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Labour’s Answer to Rwanda: Thrown Out on the Christmas Napkin it was Written on

Updated: Dec 30, 2023



Recently, it feels like I have been talking about immigration until the cows come home. And it seems the cows have not come home yet because here I am again writing about small boats – this time, in response to Labour’s counter-Rwanda policy.


UK Prime Minister Rishi Sunak’s Rwanda plan was passed in parliament earlier in December by a majority of 43 votes – allowing the British government to deem Rwanda a safe country to send the illegal immigrants who arrive in rubber dinghies at the UK’s shores.


Labour Leader Keir Starmer – in true Captain Hindsight fashion – was very happy to criticise the government’s plan to deport illegal immigrants to Rwanda, without proposing any alternative. It seems, however, that Keir caught some inspiration while pondering over his Christmas dinner. Because we now have the skin and bones of Labour’s opposite number to the Rwanda plan. Luckily for Rishi Sunak and the Conservatives, it’s got more holes in it than an illegal immigrant’s dinghy.


Keir Starmer’s magical counterplan is to assess asylum seekers before they even cross the Channel. Naturally, Labour claim this will stop the small boats because people won’t bother making the voyage unless they’ve been assessed and approved beforehand.


The thinking is terrific. But in practice, it is simply impossible.


How does Keir think we might assess asylum seekers before they arrive in the UK? There are only two possible avenues I can think of which Labour might drive down – and both are lamentable dead end cul-de-sacs.


The first option would be to plant an army of UK Border Force wombles in other countries to ensure that migrant assessments meet the same standard. But which countries? You’d need to send people out everywhere from Calais to Timbuktu. This simply isn’t a practical solution – and don’t even think about the cost. It’ll be even more expensive than the turkey for your Christmas dinner banquet, which is saying something.


And to put the final nail in the coffin of this option, how do you think each country would react if we suddenly conducted a Border Force invasion of their territories? The poor French in Dunkirk would think it was World War II all over again. Plainly, British people conducting British checks on asylum seekers in their own countries will not work.


The second avenue Labour could follow is to ask foreign border enforcers to do the checks for us. Surely this doesn’t require much thought to realise it will never work. We can’t even get the French at Calais to cooperate with us – so imagine trying to strike a deal with countries further afield who don’t even have geographical affinity. It would be like holding out an olive branch to a dragon.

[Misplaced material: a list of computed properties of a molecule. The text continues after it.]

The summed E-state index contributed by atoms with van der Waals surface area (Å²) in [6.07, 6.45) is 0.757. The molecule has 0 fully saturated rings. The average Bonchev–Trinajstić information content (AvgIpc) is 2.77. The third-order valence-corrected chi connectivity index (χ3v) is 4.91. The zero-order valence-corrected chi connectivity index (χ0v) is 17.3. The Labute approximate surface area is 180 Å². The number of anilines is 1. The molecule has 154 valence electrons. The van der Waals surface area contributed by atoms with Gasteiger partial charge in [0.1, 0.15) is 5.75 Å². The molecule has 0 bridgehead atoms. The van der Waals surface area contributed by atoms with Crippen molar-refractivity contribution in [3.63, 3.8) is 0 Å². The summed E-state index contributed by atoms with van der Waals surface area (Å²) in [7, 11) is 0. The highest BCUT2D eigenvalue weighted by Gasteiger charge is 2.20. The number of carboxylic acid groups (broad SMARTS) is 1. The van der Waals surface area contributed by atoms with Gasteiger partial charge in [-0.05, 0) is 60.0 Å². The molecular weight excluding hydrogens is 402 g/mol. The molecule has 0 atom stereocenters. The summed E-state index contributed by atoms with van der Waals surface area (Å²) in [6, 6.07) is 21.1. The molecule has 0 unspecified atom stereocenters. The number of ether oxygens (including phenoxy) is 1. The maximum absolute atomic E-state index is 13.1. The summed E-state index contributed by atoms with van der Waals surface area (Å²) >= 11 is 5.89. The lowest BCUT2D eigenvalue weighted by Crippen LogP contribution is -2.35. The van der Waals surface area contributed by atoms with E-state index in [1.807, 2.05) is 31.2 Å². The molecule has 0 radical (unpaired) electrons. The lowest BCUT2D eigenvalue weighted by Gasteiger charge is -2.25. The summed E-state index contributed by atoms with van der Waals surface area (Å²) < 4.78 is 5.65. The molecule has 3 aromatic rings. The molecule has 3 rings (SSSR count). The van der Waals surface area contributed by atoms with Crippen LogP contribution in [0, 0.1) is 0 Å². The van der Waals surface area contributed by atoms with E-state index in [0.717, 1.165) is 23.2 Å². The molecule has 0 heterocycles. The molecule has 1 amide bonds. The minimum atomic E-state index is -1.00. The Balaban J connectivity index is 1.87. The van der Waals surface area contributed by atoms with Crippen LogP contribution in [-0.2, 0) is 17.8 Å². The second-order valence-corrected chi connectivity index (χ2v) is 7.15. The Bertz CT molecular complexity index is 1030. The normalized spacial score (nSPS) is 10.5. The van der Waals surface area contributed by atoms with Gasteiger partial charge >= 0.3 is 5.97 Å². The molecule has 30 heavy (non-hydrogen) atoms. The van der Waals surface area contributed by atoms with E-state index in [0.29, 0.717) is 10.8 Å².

The news along the Labour grapevine is that no detailed plans have been drawn up. Based on the utter failures explored above, I can quite see why. This is the sort of idea for an immigration policy that will quite literally have been conjured up on a ‘Merry Christmas’ napkin by a tipsy Labour strategist, who’s realised the left needs a response to Rwanda if they are going to prove themselves an electable force. 


Clearly, no thought has gone into the practicalities of such a policy.


Just look at the numbers. Over 52,500 ‘irregular’ migrants were ‘detected’ arriving in the UK in 2023 – the key word, of course, being ‘detected’. Chances are there were more illegal immigrants than that. These people come from all over the world, which consists of nearly 8 billion people living in approximately 200 countries – although don’t quote me on this number, as a quick Google will show we can’t even agree how many countries there are in the world. So quite how the Arthur Scargills in the Labour strategy department think we can somehow monitor – at source – 50-odd thousand asylum seekers in a haystack covering the entire world, is beyond me.


We are forced to treat this plan for what it is, then. And, quite simply, it is purely a counter to the government’s parliament-passed plans to deport illegal immigrants to Rwanda. It cannot be anything more because the logic, workability and even common sense just are not there. It is a tick box exercise to ensure voters have an idea of Labour’s immigration policies when it comes to the imminent general election in 2024.


I foresee that critics will claim I am assessing this policy before any detailed plans have even been released – and this is correct. But I’m afraid you’ll be waiting a long time to see any plans in writing for Labour’s ridiculous immigrant assessment proposals because the gravy-smeared napkin it was drawn out on will have been immediately thrown out with the Christmas dinner leftovers. Luckily, a bin of rotting turkey carcass is where this policy belongs.


Image: BBC News
































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